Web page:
We describe what it was like to lay eyes on Augusta National for the first time.
Last week we gave a run down on what it was like to be at the 2016 Masters Tournament – from the thrill of seeing Danny Willett play supreme golf to win, our disappointment the Aussies didn’t get closer to victory and the incredible atmosphere that pervaded Augusta National after Jordan Spieth’s now infamous collapse.
But now we thought we’d try to give you some idea of what it was like to actually lay eyes on Augusta National for the first time. To finally see a golf course we already knew so well was an awesome (in the true sense of the word) experience.
Our first look
One of the unique aspects of The Masters is that you can purchase a fold-up chair and go and place it in special seating around the golf course. You can then go following other groups around the golf course or eating pimento cheese sandwiches, knowing you can go back and sit in that chair at any time, without anyone else sitting in it.
With this in mind, we joined the throng of patrons with chairs slung over their shoulders and set off for a spot at Amen Corner. We entered Augusta National via one of the furthest gates from Washington Road for closer access to Amen Corner. After a walk along a winding path through a lush forest of pines, we threaded between a couple of grandstands and emerged right beside the 14th tee. And more interestingly, just a short pitch shot from the famous par-5 13th green.
I almost stumbled at the sight of it and temporarily lost my bearings. Wait, is this the 13th?
Despite this being exactly the picture-perfect view of the famous 13th green I knew so well, I was in disbelief that it was before me. It was like seeing a painting come to life before my very eyes. Here was where so many famous shots were made, or not made. Where green jackets were won and lost. But you could say that about so many of the holes at Augusta National, and I was about to see them all.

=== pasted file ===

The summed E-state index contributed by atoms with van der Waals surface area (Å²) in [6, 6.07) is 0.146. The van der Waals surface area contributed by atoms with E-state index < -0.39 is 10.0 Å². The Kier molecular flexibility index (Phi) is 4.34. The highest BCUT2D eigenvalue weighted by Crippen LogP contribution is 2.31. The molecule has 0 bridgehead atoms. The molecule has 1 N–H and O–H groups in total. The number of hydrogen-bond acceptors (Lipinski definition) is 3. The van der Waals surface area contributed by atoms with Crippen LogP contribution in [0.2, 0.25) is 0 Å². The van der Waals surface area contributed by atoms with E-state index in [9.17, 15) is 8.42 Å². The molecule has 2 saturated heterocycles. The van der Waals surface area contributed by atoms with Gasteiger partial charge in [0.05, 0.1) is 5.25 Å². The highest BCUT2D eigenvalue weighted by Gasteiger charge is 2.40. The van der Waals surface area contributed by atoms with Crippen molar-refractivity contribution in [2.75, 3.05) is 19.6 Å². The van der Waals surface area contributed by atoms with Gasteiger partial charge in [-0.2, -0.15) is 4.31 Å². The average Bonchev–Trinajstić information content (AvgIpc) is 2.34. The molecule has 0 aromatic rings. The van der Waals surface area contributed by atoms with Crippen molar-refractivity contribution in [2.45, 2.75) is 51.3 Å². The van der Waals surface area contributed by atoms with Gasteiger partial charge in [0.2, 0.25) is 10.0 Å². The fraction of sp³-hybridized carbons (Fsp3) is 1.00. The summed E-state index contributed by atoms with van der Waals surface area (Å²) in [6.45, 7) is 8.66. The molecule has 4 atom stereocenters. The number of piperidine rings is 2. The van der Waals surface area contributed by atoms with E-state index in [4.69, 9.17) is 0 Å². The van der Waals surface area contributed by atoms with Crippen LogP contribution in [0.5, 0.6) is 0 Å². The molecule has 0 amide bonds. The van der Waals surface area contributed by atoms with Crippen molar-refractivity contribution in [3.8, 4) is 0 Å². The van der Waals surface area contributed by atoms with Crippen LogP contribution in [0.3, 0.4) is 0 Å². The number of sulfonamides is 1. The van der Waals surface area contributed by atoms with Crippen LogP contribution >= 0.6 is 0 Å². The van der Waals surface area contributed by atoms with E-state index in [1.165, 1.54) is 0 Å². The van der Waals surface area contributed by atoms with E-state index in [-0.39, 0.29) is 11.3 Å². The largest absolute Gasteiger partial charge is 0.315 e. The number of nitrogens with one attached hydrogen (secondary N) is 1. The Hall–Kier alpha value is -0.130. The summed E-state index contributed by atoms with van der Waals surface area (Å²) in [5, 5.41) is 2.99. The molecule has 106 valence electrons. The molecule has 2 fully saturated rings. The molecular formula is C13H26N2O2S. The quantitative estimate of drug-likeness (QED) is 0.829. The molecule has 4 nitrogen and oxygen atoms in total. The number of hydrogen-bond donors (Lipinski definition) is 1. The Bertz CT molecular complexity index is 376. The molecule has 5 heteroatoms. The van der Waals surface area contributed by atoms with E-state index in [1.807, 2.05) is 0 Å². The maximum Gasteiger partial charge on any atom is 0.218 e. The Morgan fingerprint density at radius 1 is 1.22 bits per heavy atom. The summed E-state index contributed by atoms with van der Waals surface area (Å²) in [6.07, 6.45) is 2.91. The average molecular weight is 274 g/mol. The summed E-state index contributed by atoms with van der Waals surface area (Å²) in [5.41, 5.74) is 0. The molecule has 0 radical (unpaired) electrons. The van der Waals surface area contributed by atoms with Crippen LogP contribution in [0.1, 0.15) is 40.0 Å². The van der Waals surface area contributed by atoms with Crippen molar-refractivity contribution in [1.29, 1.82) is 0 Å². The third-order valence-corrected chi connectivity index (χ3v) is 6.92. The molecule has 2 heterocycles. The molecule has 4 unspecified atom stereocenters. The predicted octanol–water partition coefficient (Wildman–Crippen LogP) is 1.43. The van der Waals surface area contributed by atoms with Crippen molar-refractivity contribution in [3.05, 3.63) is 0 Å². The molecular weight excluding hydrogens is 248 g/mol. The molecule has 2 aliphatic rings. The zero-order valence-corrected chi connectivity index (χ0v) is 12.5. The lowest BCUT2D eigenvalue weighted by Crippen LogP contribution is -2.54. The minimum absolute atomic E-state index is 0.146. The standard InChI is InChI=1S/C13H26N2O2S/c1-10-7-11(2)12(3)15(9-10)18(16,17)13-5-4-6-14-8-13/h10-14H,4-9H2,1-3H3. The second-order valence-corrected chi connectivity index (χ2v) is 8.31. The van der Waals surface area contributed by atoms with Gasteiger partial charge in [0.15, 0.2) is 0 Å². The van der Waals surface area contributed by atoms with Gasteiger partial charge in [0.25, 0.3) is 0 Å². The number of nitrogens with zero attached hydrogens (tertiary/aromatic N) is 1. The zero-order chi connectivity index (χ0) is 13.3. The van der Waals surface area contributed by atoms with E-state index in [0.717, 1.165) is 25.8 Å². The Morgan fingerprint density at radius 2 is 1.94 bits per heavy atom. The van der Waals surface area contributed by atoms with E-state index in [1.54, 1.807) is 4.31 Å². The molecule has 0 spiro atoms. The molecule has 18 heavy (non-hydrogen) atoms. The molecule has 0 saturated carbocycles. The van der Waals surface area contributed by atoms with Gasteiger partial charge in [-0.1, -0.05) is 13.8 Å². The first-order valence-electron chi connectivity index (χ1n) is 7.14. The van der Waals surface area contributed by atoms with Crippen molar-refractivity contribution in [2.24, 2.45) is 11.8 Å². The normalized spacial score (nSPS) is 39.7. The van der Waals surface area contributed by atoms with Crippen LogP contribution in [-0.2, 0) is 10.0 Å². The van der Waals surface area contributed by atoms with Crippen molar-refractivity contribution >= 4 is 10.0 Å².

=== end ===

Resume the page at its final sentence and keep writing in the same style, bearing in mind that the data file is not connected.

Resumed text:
On the walk to Amen Corner we got a great look at the sweeping fairway of the 13th hole that has been described as the best par-5 in the world. It has been controversially mooted to be lengthened with Augusta National rumoured to have offered a huge sum of money to the adjoining Augusta Country Club for a parcel of land so they can extend the tee back further.
To give you some idea why, Arnold Palmer hit a 3-wood to set up eagle in 1958, Nick Faldo hit a majestic 2-iron second shot on to the green to set up his win in 1996, Phil Mickelson hit a 6-iron from the trees to 4-feet for a two-putt birdie in 2010, and Bubba Watson was left with sand-wedge for his second shot after his ball went through the trees on the corner on his way to victory in 2014.
Geoff Ogilvy once pointed out that the approach is an optical illusion as it plays uphill rather than the downhill. It makes these famous shots even more incredible and perhaps explains why so many approaches finish in the creek.
I’d been at Augusta National no more than around 10 minutes and already I was giddy with excitement. The golfers were still a few hours away from teeing off.
Stopping off at Amen Corner was a treat. Catching my first glimpse of the difficult 11th hole brought mixed emotions. It was a thrill to finally see what is often the most difficult hole at Augusta National, but it stung as I recalled what Larry Mize did to Shark here in 1987.
The 12th hole, one of the most famous par-3’s in golf looked imposing in the morning light and the 13th tee was tucked further up behind the 12th green than I expected. It sits in the shadows of the trees for much of the day, the Augusta ground staff do an amazing job to get everything looking so perfect in an area that gets so little sunlight.
None of these areas are accessible to patrons. But like so many spots at Augusta National, the area behind the 12th tee and the right of the 13th fairway form a natural amphitheatre that is perfect for watching golf.
It wasn’t until later that day when I saw the difficulty that Amen Corner can bring. If you’ve ever heard anyone talk about the place, they’ll mention the micro-climate that exists there. Meaning, the wind and temperature is vastly different from anywhere else on the golf course. Probably not surprising given the 150ft elevation change across the course.
We baked in the sun as we watched the morning groups come through with barely a breeze passing across the fold-up chairs. But just a short pitch away the flag on the 11th swung violently, while the trees behind the 12th green swayed in the winds. None of these gusts came close to the 12th tee and every golfer that came through had difficulty selecting the right club.